Some people have played down the Kennedy hatless inauguration's influence, but it certainly had a worldwide media impact. About the only gentleman wearing a hat at Obama's inauguration was Ted Kennedy, who was very ill, and much older. And that January day, the temperature in Washington was as low as in Ottawa's, unusually cold for down there.

I have no doubt but that the Hermès carrés will return as prized vintage items as the quality of the printing and the care that goes into the designs, whatever one thinks of them, are worthy of artistic reproductions.

Do people think that it is because the brand is devalued by globalisation, and the fact that it has become aspirational among affluent women in East Asia, the Middle East and elsewhere? Is this a clue to the "anti-snob" snobbery about it chez certaines Parisiennes?
Duchesse said…
metscan: The "lookalikes" have always been glaringly obvious to me.

Maggie: I don't think they will go- or if so, all scarves will go, in the manner of men's dress hats. Other items, like structured handbags, come and go from style but are always around for those who want them.

lagatta: I loved PET's hats!

You have written what was on my mind. The French can be terrific snobs, and I've heard a few remark about the desirability of Hermes goods "once every woman in China has one".

One of Hermes' former associates told me that woman refused her bag order when she learned that a woman of another race was coming in to pick up her identical style.
Belle de Ville said…
I don't think that the lack of Hermes carres in Paris is due to the brand going global. I just think that the price is just too high for the average upperclass or middleclass French woman to afford. They are ridiculously expensive, and French women are, for the most part, careful with their money.
Frugal Scholar said…
Love your comment about camouflage for the subversive!

I've always wondered what became of that scarf after "the Queen" used it as a handkerchief!
Duchesse said…
Belle: I wonder! I knew women who saved and managed to buy on very modest budgets.

Frugal: I've sneezed on a few; the cleaner's is the next stop.
Frugal Scholar said…
Forgot to say "congratulations" to your adorable son on his graduation. Are your boys identical twins?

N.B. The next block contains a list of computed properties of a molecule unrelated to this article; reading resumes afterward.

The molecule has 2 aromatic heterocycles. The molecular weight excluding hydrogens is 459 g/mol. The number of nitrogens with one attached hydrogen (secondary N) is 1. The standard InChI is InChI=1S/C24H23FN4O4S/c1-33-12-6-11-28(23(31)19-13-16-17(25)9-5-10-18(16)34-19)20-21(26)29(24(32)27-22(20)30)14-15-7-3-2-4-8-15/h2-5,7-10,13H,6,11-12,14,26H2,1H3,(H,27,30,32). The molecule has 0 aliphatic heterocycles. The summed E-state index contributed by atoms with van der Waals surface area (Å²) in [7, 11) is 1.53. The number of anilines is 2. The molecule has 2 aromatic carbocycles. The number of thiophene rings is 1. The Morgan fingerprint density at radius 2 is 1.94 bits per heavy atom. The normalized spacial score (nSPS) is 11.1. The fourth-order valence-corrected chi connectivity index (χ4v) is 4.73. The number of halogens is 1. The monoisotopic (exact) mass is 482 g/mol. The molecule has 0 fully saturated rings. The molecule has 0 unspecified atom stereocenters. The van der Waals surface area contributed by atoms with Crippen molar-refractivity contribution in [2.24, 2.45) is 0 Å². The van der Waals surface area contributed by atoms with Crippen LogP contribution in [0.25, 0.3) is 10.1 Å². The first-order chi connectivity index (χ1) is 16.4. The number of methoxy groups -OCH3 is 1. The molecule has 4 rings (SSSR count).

Duchesse said…
Frugal: Thank you. No, they're fraternal. They win bets in bars because they look so dissimilar.
Anjela's Day said…
Love that last picture Duchesse!
Simple and classic and beautiful.
Thanks for sharing. I so want one and one of their blankets too or maybe two of their grey blankets.
Anjela's Day said…
p.s they look fabulous with my wellies...
kristophine said…
I love reading your posts--in part, I think, because your problems are so different from mine. :) Scarves may go out briefly, but I don't think they'll ever stay out. There's something too wonderful about a square of beautiful fabric whose only purpose is to be as beautiful as it possibly can.
Unknown said…
Just found this post, though I'd read Deja's at the time. I'm building a collection of "vintage" (aka USED - I am not ashamed of this) older H scarves and love them. As to being passe, hey, I'm 40 and live in the American midwest - I likely am passe to Parisian tastes already! But as a graphics and textiles nut these lovely scarves liven up my boring office suits and plain tops and cardigans - never one afraid to go against the grain, I will endure!
Duchesse said…
Artful Lawyer: Well said, and enjoy. Among the many Hermes designs, I always look for those I find exceptional.
sallymandy said…
Amazingly, I have located two vintage carres at one local thrift store in my town. How excited was I? Having checked every possible resource online, it appears they are authentic. One, a white Mineraux, is mine to keep. I sold the other one. I feel incredibly lucky.
Duchesse said…
sallymandy: Great find! Someone had no idea what they were, but you did!